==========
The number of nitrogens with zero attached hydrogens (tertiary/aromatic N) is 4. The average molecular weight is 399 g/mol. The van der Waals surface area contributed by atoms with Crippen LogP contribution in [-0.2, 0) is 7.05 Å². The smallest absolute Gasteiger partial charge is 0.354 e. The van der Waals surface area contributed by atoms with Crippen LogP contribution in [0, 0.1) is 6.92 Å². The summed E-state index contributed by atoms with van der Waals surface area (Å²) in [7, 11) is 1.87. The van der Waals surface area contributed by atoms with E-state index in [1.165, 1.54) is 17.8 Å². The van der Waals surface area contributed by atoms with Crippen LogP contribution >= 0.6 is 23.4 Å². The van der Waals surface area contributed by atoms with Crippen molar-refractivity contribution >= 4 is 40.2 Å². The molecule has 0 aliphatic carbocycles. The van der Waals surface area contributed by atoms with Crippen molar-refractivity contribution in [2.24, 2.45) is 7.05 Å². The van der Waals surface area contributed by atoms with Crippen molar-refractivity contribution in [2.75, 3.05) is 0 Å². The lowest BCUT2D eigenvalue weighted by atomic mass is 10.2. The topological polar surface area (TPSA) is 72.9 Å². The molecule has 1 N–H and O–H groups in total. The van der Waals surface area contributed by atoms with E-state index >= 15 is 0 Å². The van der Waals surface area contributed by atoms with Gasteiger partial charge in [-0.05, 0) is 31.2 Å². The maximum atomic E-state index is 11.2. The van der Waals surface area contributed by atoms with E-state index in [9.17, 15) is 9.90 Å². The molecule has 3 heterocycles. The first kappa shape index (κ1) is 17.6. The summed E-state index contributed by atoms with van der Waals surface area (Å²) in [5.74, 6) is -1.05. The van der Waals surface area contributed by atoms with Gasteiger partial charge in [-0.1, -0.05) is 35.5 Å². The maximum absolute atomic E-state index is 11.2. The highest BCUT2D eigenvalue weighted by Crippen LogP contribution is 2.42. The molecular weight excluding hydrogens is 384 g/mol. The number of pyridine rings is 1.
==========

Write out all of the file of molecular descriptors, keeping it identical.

The number of nitrogens with zero attached hydrogens (tertiary/aromatic N) is 4. The average molecular weight is 399 g/mol. The van der Waals surface area contributed by atoms with Crippen LogP contribution in [-0.2, 0) is 7.05 Å². The smallest absolute Gasteiger partial charge is 0.354 e. The van der Waals surface area contributed by atoms with Crippen LogP contribution in [0, 0.1) is 6.92 Å². The summed E-state index contributed by atoms with van der Waals surface area (Å²) in [7, 11) is 1.87. The van der Waals surface area contributed by atoms with E-state index in [1.165, 1.54) is 17.8 Å². The van der Waals surface area contributed by atoms with Crippen LogP contribution >= 0.6 is 23.4 Å². The van der Waals surface area contributed by atoms with Crippen molar-refractivity contribution >= 4 is 40.2 Å². The molecule has 0 aliphatic carbocycles. The van der Waals surface area contributed by atoms with Crippen molar-refractivity contribution in [2.24, 2.45) is 7.05 Å². The van der Waals surface area contributed by atoms with Crippen molar-refractivity contribution in [2.75, 3.05) is 0 Å². The lowest BCUT2D eigenvalue weighted by atomic mass is 10.2. The topological polar surface area (TPSA) is 72.9 Å². The molecule has 1 N–H and O–H groups in total. The van der Waals surface area contributed by atoms with E-state index >= 15 is 0 Å². The van der Waals surface area contributed by atoms with Gasteiger partial charge in [-0.05, 0) is 31.2 Å². The maximum atomic E-state index is 11.2. The van der Waals surface area contributed by atoms with E-state index in [9.17, 15) is 9.90 Å². The molecule has 3 heterocycles. The first kappa shape index (κ1) is 17.6. The summed E-state index contributed by atoms with van der Waals surface area (Å²) in [5.74, 6) is -1.05. The van der Waals surface area contributed by atoms with Gasteiger partial charge in [-0.1, -0.05) is 35.5 Å². The maximum absolute atomic E-state index is 11.2. The highest BCUT2D eigenvalue weighted by Crippen LogP contribution is 2.42. The molecular weight excluding hydrogens is 384 g/mol. The number of pyridine rings is 1.